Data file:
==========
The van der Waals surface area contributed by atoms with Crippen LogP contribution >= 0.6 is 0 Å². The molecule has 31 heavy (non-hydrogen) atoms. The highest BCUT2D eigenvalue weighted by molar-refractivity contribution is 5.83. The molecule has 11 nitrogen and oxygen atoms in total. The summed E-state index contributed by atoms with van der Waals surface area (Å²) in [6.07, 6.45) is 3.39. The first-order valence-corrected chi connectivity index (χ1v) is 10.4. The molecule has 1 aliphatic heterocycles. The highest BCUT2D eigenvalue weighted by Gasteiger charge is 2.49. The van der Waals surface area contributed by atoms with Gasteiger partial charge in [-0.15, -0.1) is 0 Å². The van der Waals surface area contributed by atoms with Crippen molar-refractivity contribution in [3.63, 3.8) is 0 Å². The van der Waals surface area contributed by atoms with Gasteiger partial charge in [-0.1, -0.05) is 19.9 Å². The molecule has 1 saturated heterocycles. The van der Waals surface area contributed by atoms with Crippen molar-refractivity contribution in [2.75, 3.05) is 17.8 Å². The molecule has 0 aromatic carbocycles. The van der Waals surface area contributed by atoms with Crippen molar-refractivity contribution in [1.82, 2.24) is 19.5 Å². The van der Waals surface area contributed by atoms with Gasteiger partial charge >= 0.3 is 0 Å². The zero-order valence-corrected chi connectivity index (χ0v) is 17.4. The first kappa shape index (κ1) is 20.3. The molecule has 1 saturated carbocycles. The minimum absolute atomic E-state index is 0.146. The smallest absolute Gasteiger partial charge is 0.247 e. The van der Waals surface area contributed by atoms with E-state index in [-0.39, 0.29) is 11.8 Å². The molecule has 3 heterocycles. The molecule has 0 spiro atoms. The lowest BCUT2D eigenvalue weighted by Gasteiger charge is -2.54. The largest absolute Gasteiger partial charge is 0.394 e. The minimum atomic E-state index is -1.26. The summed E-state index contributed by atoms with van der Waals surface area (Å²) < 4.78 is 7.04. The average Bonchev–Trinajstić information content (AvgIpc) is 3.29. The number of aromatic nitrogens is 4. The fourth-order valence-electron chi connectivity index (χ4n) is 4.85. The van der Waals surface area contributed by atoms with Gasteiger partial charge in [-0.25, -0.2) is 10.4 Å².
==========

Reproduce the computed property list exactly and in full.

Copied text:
The van der Waals surface area contributed by atoms with Crippen LogP contribution >= 0.6 is 0 Å². The molecule has 31 heavy (non-hydrogen) atoms. The highest BCUT2D eigenvalue weighted by molar-refractivity contribution is 5.83. The molecule has 11 nitrogen and oxygen atoms in total. The summed E-state index contributed by atoms with van der Waals surface area (Å²) in [6.07, 6.45) is 3.39. The first-order valence-corrected chi connectivity index (χ1v) is 10.4. The molecule has 1 aliphatic heterocycles. The highest BCUT2D eigenvalue weighted by Gasteiger charge is 2.49. The van der Waals surface area contributed by atoms with Gasteiger partial charge in [-0.15, -0.1) is 0 Å². The van der Waals surface area contributed by atoms with Crippen molar-refractivity contribution in [3.63, 3.8) is 0 Å². The van der Waals surface area contributed by atoms with Gasteiger partial charge in [-0.1, -0.05) is 19.9 Å². The molecule has 1 saturated heterocycles. The van der Waals surface area contributed by atoms with Crippen molar-refractivity contribution in [2.75, 3.05) is 17.8 Å². The molecule has 0 aromatic carbocycles. The van der Waals surface area contributed by atoms with Crippen molar-refractivity contribution in [1.82, 2.24) is 19.5 Å². The van der Waals surface area contributed by atoms with Gasteiger partial charge >= 0.3 is 0 Å². The zero-order valence-corrected chi connectivity index (χ0v) is 17.4. The first kappa shape index (κ1) is 20.3. The molecule has 1 saturated carbocycles. The minimum absolute atomic E-state index is 0.146. The smallest absolute Gasteiger partial charge is 0.247 e. The van der Waals surface area contributed by atoms with E-state index in [-0.39, 0.29) is 11.8 Å². The molecule has 3 heterocycles. The molecule has 0 spiro atoms. The lowest BCUT2D eigenvalue weighted by Gasteiger charge is -2.54. The largest absolute Gasteiger partial charge is 0.394 e. The minimum atomic E-state index is -1.26. The summed E-state index contributed by atoms with van der Waals surface area (Å²) < 4.78 is 7.04. The average Bonchev–Trinajstić information content (AvgIpc) is 3.29. The number of aromatic nitrogens is 4. The fourth-order valence-electron chi connectivity index (χ4n) is 4.85. The van der Waals surface area contributed by atoms with Gasteiger partial charge in [-0.25, -0.2) is 10.4 Å².